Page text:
Though there was no existing repertoire in the early 1960s for his then-groundbreaking low-brass range, once in the Big Apple Johnson caught the ear — and piqued the imagination — of Charles Mingus. The iconic bassist/composer wrote such adventurous parts for him, that "even trombonists wouldn't welcome seeing those notes on the page," the multi-instrumentalist says. Johnson became the muse of other composers, including Gil Evans and Carla Bley, establishing relationships lasting decades. He always soared to the occasion, overjoyed by challenges.
Every post-Johnson tuba player has been measured by the standard he set. He believes the instrument is capable of a virtually unlimited sonic and emotional range, based on a player's abilities. By demonstrating his skills, Johnson single-handedly moved the instrument out of its traditional place in the rhythm sections of large ensembles into featured roles in small bands.
He influenced musicians by expanding their ideas of the possibilities of the instrument, and showed enormous generosity of spirit, mentoring tuba players, past, present and future. He influenced jazz (and pop) composers and arrangers by bringing a heretofore ignored instrument to the front line of soloists, and changed jazz overall by altering the direction of how jazz used the bass clef — no more oompah-pah, but pure linear bop, swing and rock phrasing that could stand on its own against any "typical" jazz solo instrument.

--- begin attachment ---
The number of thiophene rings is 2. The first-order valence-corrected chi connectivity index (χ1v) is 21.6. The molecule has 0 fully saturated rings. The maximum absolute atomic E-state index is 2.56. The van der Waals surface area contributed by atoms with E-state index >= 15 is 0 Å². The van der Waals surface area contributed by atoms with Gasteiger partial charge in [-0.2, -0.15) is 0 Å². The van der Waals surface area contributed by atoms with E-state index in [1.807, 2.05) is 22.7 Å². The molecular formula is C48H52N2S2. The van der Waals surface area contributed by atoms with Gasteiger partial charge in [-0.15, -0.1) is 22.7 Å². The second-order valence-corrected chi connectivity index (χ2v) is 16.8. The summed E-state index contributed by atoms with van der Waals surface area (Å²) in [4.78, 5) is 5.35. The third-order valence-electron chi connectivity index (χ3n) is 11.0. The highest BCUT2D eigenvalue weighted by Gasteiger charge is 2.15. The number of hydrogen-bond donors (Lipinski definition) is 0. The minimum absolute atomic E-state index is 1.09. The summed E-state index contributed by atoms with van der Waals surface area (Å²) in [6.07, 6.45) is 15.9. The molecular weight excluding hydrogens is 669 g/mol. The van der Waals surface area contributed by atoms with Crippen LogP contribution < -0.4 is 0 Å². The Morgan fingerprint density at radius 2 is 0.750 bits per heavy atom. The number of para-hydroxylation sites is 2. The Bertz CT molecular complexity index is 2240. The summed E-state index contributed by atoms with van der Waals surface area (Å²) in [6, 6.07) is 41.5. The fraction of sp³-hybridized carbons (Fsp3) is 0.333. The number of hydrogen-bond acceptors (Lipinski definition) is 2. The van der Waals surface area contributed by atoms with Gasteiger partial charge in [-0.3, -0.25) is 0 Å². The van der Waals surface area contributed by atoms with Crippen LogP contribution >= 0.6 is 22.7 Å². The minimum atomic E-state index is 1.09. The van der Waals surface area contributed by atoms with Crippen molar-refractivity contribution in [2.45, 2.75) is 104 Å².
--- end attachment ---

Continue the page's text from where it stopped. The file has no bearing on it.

At a time when jazz-rock fusion was gaining traction, Johnson opened up the music without diluting the tradition, performing with an unwavering jazz sensibility as a founding member of the Saturday Night Live Band. His writing, arranging and playing captured the attention and imagination of pop culture icons such as John Lennon, Paul Simon, Levon Helm and Taj Mahal; Johnson has never dumbed it down, never resorted to spoon-feeding anyone "Jazz 101" level music. He has always been "The Real Thing," as Taj Mahal dubbed the 1971 album that debuted Johnson's innovative multi-tuba brass choir, Gravity.
To this day, Johnson declares that he still burns to play, still has fire in his belly to solo, to increase awareness of the versatility of often-underutilized horns, and to continue to have his say on the definitive way to play them.
This CD proves he's still more than up to the challenge. - Elzy Kolb”
Jim Eigo - www.jazzpromoservices.com - send along the following media release after which you’ll find a video montage set to Howard Johnson’s and Gravity version of Way Back Home from the upcoming Testimony CD.
“Internationally acclaimed multi-instrumentalist and veteran sideman Howard Johnson takes a turn in the spotlight with a new release, Testimony, recorded with his 10-piece tuba choir, Gravity.